This year, the book that is influencing my teaching practice the most would have to be Made To Stick: Why Some Ideas Survive and Others Die by Chip and Dan Heath. I bought it to read on my Kindle, and I kind of regret that now because it is one of those books (like Drive) that really needs to be waved around at meaningful PD events.
The Heath brothers' thesis is basically that any idea, task, or activity can be made "stickier" by applying six basic principles of stickiness. Their big six are:
This framework can also help us to understand — and hopefully to improve —a lot of so-so ideas that start with a seed of stickiness but haven't yet achieved their optimal sticky potential.
I wanted to write out some of what I mean here.
For example, I have often waxed poetic about Dan Meyer's Graphing Stories, which are a little jewel of stickiness when introducing the practice of graphing situations, yet I find a lot of the other Three-Act Tasks to be curiously flat for me and non-engaging. Some of this has to do with the fact that I am not a particularly visual learner, but I also think there is some value in analyzing my own experience as a formerly discouraged math learner. I have learned that if I can't get myself to be curious and engaged about something, I can't really manage to engage anybody else either.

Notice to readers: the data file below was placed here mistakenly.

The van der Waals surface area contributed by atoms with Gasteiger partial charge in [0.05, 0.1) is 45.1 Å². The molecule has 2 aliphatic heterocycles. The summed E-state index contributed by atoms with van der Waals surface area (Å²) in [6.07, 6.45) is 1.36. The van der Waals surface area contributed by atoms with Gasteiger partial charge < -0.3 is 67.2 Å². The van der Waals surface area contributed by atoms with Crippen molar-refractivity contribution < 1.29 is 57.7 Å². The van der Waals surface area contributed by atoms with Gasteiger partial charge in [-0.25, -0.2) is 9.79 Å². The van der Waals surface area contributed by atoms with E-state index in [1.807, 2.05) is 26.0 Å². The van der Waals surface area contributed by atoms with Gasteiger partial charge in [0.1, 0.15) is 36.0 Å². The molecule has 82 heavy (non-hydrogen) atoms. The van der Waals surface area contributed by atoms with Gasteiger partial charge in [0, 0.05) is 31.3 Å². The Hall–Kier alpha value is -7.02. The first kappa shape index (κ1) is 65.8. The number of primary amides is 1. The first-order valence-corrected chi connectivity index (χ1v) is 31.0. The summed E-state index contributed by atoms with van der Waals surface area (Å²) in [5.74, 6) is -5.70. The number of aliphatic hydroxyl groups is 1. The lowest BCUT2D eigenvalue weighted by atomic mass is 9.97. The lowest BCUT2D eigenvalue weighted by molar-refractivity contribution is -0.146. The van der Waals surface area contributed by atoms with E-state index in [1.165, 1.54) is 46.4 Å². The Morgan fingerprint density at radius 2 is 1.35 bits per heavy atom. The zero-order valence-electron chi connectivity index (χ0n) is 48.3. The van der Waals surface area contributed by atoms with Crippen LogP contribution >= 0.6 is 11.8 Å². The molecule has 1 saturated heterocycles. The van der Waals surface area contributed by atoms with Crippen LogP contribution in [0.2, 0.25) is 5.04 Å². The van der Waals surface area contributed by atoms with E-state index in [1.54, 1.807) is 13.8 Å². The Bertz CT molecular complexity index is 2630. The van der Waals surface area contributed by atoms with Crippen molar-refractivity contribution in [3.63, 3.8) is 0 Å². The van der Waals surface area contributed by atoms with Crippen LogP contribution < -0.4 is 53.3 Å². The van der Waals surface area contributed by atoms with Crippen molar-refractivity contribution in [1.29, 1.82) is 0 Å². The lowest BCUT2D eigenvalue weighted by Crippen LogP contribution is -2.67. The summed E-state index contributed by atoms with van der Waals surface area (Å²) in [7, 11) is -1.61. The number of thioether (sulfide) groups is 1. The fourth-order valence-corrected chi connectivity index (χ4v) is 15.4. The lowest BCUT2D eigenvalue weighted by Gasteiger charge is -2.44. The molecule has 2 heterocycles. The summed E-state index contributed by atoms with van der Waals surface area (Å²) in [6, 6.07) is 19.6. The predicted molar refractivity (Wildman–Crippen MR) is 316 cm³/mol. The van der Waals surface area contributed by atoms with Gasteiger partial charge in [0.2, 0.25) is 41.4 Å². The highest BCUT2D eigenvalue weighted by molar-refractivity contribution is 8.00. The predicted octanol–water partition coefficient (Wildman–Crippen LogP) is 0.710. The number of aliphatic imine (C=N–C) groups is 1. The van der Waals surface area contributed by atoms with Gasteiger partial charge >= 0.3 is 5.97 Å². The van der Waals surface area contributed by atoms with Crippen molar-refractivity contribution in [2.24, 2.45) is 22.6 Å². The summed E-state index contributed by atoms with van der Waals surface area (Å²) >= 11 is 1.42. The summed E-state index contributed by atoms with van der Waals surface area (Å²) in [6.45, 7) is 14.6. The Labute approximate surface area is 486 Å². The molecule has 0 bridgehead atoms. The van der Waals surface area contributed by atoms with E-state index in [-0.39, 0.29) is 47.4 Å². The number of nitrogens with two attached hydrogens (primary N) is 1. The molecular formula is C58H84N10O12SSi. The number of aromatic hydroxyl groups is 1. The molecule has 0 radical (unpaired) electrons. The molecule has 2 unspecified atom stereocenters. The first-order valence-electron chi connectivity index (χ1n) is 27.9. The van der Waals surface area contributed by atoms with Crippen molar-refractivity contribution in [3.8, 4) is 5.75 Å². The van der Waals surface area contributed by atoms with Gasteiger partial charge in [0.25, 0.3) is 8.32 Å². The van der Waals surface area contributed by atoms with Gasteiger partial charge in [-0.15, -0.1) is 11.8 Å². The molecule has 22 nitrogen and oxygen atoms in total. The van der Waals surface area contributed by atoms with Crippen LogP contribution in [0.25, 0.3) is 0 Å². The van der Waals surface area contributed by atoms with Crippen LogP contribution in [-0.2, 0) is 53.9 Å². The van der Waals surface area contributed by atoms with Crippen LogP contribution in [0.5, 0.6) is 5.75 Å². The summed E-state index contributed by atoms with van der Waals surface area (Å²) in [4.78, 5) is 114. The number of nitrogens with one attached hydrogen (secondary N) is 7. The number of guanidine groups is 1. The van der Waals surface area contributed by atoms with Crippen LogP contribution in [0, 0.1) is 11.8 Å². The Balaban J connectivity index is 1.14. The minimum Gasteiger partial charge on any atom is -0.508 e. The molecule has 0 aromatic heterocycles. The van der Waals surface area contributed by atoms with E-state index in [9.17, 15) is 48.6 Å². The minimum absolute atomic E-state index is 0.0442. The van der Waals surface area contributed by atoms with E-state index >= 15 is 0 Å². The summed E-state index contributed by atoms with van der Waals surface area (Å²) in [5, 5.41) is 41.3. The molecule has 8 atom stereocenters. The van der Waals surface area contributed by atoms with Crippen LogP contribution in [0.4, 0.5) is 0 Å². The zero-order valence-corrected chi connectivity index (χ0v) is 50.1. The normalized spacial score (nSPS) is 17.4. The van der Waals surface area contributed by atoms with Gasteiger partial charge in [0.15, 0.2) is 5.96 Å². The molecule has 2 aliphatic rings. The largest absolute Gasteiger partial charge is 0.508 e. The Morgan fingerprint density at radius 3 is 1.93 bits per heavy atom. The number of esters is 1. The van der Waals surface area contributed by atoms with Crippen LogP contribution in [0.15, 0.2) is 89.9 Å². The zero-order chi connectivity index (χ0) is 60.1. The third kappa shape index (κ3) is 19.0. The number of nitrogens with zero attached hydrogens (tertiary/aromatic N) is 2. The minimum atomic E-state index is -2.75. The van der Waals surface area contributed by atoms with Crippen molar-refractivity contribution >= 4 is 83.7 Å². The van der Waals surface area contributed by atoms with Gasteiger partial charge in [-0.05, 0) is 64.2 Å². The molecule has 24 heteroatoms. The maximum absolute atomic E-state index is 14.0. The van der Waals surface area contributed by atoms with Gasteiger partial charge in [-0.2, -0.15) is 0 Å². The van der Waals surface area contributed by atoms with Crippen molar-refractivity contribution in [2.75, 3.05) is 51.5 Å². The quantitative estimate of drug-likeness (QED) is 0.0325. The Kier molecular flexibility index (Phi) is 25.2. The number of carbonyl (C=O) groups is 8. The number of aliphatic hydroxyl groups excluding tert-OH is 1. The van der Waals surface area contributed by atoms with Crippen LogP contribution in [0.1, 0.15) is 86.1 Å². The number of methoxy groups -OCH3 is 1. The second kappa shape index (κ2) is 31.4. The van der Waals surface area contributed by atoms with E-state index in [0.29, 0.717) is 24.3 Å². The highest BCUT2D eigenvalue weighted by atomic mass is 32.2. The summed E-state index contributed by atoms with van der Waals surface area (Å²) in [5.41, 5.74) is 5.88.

Made To Stick has given me a vocabulary for analyzing some of what goes wrong for me and what goes right with certain math tasks. The six principles framework are very valuable for me in this regard, both descriptively and prescriptively. For example, Dan's original Graphing Stories lesson meets all of the Heath brothers' criteria. It is simple, unexpected, concrete, credible, emotional, and narrative. The lesson anchors the learning in students' own experience, then opens an unexpected "curiosity gap" in students' knowledge by pointing out some specific bits of knowledge they do not have but could actually reach for if they were simply to reach for it a little bit.
But I would argue that the place where this lesson succeeds most strongly is in its concreteness, which is implemented through Dan's cleverly designed and integrated handout. At first glance, this looks like just another boring student worksheet. But actually, through its clever design and tie-in to the videos, it becomes a concrete, tangible tool that students use to expose and investigate their own curiosity gaps for themselves.
Students discover their own knowledge gap through two distinct, but related physical, sensory moments: the first, when they anchor their own experiences of walking in the forest, crossing over a bridge, and peering out over the railing as they pass over (sorry, bad Passover pun), and the second, when they glance down at the physical worksheet and pencil in their own hands and are asked to connect what they saw with what they must now do.
This connection in the present moment to the students' own physical, tangible experience must not be underestimated.
Watching the video — even watching a worldclass piece of cinematography — is a relatively passive sensory experience for most of us.
But opening a gap between what I see as a viewer and what I hold in my hands — or what I taste (Double-Stuf Oreos!), smell, feel, or hear — and I'm yours forever.
|"My work here is done."|